I mean, you just saw Meta released an open-source pot that three days later had to be shut down, Microsoft had Eva. And these things are like humans, where you keep telling them a certain thing and they’ll learn and evolve. So, there's a whole security apparatus that needs to be created. Today, it's buried under this moniker of governance, and the funny thing is, I ask everybody I meet, “What does that word mean?” Nobody can tell you what it actually means. So, we're trying to distil, like, is it data loss prevention? Is it like model drift? Is it observability? Is it compliance? Is it legal? I think we need to get to that next level of granularity to be able to answer that question.

[0:08:25] Guy Podjarny: Yes, for sure. And we might explore that a little bit over here. But it's interesting, the governance. Yes, to an extent. It's just like a responsibility layer of like, use it, but do it responsibly. Sure. I'll have some governance still. So, I'm responsible. I'm sort of doing it correctly.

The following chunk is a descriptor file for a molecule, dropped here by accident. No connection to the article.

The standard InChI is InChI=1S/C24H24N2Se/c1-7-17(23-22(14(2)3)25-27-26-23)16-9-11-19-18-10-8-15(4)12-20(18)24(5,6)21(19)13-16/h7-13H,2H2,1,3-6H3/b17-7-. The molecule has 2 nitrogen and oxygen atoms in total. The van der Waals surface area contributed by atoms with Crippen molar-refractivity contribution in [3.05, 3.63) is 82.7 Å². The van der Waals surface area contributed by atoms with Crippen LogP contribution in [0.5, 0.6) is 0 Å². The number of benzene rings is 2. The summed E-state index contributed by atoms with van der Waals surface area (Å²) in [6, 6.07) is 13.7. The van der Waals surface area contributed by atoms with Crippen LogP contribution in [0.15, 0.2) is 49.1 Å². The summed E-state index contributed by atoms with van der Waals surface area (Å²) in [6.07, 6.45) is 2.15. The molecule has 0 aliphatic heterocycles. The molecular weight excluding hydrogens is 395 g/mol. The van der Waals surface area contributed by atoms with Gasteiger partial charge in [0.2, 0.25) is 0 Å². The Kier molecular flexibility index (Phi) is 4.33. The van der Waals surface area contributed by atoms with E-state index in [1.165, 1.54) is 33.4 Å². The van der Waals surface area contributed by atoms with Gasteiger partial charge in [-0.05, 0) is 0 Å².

[0:08:38] Tomasz Tunguz: Then, we were asking ourselves, I think it was on Monday, “Do software engineers – is there like a governance software that exists for classic software engineers?” I mean, it sounds absurd. Sure. There's like SOC2 and ISO 27001, and all those like certifications, but there's no governance tool.

[0:08:53] Guy Podjarny: I mean, security, oftentimes, it's referred to as security governance on it. So, I guess, to an extent, and it's under security, and I think it had more time to brew the terminology. Not sure if it's any more crisp, or clear, like security governance is probably, there's a few better definitions.

The other takeaway, though, that I take is, and we'll probably sort of explore both of those in more depth in a sec, is if every company if it's like mobile, it's like internet, it's like cloud, then probably if you're a security person like you better get on it in terms of understanding what are the security implications of AI. Because I guess, the answer that says, “Oh, in my company, would not really use AI”, is probably either a short-lived or an incorrect statement.